Indiana Daily Student

Bloomington announces investments planned for public safety

<p>Downtown Bloomington is seen from the Seventh Street and Walnut Street Parking Garage. The City of Bloomington plans to invest $34 million in public safety projects.</p>

Downtown Bloomington is seen from the Seventh Street and Walnut Street Parking Garage. The City of Bloomington plans to invest $34 million in public safety projects.

The City of Bloomington announced a plan to invest $34 million in new public safety projects with $29.5 million in general revenue bonds to fund the projects. Now, the Bloomington City Council is working to refine and tweak the plan. 

At the Nov. 30 city council meeting Mayor John Hamilton proposed the plan, consisting of using the 64,000-square-foot Cook Financial Cooperation Showers building for a new public safety headquarters and relocating the police station and fire and police administration offices.

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Fire station 1, located on East 4th Street, and Fire Station 3, located on Woodlawn Avenue, would both be renovated. The funding would also construct a fire department training center and storage facility.     

The reconstruction of Fire Station 1, estimated at $5.5 million, entails removing the basement, avoiding complications of mold remediation, fixing known issues, providing energy efficiency updates and allowing inclusive space by removing group sleeping areas, showers and restrooms.  

Renovation of Fire Station 2, estimated at $2.5 million, would fix similar issues posed in Station 1.   

The $2.5 million leftover would construct a fire department training center and storage facility, which would be built on South Walnut Street.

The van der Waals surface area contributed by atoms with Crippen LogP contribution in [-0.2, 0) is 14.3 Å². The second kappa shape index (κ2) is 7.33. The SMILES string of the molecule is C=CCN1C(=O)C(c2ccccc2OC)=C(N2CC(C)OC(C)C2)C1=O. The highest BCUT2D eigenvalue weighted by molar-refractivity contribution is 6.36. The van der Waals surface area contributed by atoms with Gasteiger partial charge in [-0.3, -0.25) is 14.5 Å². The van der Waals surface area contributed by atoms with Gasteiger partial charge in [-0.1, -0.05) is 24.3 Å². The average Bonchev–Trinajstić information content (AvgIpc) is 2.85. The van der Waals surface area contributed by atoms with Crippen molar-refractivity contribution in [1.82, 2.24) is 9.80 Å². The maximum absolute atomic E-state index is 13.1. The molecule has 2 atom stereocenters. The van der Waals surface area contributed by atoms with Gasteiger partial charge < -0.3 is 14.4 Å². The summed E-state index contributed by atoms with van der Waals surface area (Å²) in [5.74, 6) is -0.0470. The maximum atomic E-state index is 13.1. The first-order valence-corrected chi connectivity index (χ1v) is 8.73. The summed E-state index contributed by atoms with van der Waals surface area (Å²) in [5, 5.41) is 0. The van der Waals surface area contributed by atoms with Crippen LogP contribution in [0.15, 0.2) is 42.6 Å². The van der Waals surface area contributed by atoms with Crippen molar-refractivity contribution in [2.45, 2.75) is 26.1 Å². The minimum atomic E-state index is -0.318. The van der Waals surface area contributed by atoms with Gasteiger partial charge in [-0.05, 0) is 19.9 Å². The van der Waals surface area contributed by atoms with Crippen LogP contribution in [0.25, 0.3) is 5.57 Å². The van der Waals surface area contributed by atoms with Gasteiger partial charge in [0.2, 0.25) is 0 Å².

The project allows the Bloomington Police Department and the Bloomington Fire Department administration offices to be housed together for the first time in the CFC Showers building, located at 320 W. 8th Street.  

The funding for this $34 million project would come from the $29.5 million general revenue bonds, funds from the Community Revitalization Enhancement District and the sale of the existing Police Station property.  

Related: [MCCSC buys Herald-Times building for nearly $3 million, no referendum money used in purchase]


Following Hamilton’s proposal, councilmembers Jim Sims and Matt Flaherty voted yes. Members Susan Sandberg and Stephen Volan voted no. Five members declined to vote. There was no public opinion vocalized during the meeting.  

Members reconvened at the Dec. 7 meeting where it was suggested the proposal be altered. The suggestions aimed at deleting the tenth and eleventh Whereas clauses from the ordinance and deleting Section 2 of the ordinance section which would delete the portions in the proposal stating there are insufficient funds available for the existing budget.   

Members will review the new proposal at the Dec. 12 meeting.

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